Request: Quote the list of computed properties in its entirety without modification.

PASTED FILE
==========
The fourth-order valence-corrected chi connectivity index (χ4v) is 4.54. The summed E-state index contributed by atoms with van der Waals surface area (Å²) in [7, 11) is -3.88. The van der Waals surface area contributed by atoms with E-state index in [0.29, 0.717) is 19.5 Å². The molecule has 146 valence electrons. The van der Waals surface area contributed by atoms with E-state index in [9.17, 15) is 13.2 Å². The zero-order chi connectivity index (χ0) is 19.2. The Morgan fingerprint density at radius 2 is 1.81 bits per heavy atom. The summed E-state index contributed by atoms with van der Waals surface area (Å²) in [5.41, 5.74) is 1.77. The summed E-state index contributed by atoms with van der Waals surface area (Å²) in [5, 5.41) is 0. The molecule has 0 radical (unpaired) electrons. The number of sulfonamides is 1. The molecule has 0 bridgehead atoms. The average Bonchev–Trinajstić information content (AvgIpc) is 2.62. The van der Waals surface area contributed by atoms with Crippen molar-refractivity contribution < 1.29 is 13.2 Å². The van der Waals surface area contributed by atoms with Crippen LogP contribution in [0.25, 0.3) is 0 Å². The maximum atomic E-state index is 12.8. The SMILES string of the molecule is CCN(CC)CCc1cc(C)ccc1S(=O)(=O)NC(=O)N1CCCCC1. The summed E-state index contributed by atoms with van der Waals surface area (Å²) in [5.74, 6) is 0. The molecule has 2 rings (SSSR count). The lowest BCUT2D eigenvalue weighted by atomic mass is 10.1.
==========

The fourth-order valence-corrected chi connectivity index (χ4v) is 4.54. The summed E-state index contributed by atoms with van der Waals surface area (Å²) in [7, 11) is -3.88. The van der Waals surface area contributed by atoms with E-state index in [0.29, 0.717) is 19.5 Å². The molecule has 146 valence electrons. The van der Waals surface area contributed by atoms with E-state index in [9.17, 15) is 13.2 Å². The zero-order chi connectivity index (χ0) is 19.2. The Morgan fingerprint density at radius 2 is 1.81 bits per heavy atom. The summed E-state index contributed by atoms with van der Waals surface area (Å²) in [5.41, 5.74) is 1.77. The summed E-state index contributed by atoms with van der Waals surface area (Å²) in [5, 5.41) is 0. The molecule has 0 radical (unpaired) electrons. The number of sulfonamides is 1. The molecule has 0 bridgehead atoms. The average Bonchev–Trinajstić information content (AvgIpc) is 2.62. The van der Waals surface area contributed by atoms with Crippen molar-refractivity contribution < 1.29 is 13.2 Å². The van der Waals surface area contributed by atoms with Crippen LogP contribution in [0.25, 0.3) is 0 Å². The maximum atomic E-state index is 12.8. The SMILES string of the molecule is CCN(CC)CCc1cc(C)ccc1S(=O)(=O)NC(=O)N1CCCCC1. The summed E-state index contributed by atoms with van der Waals surface area (Å²) in [5.74, 6) is 0. The molecule has 2 rings (SSSR count). The lowest BCUT2D eigenvalue weighted by atomic mass is 10.1.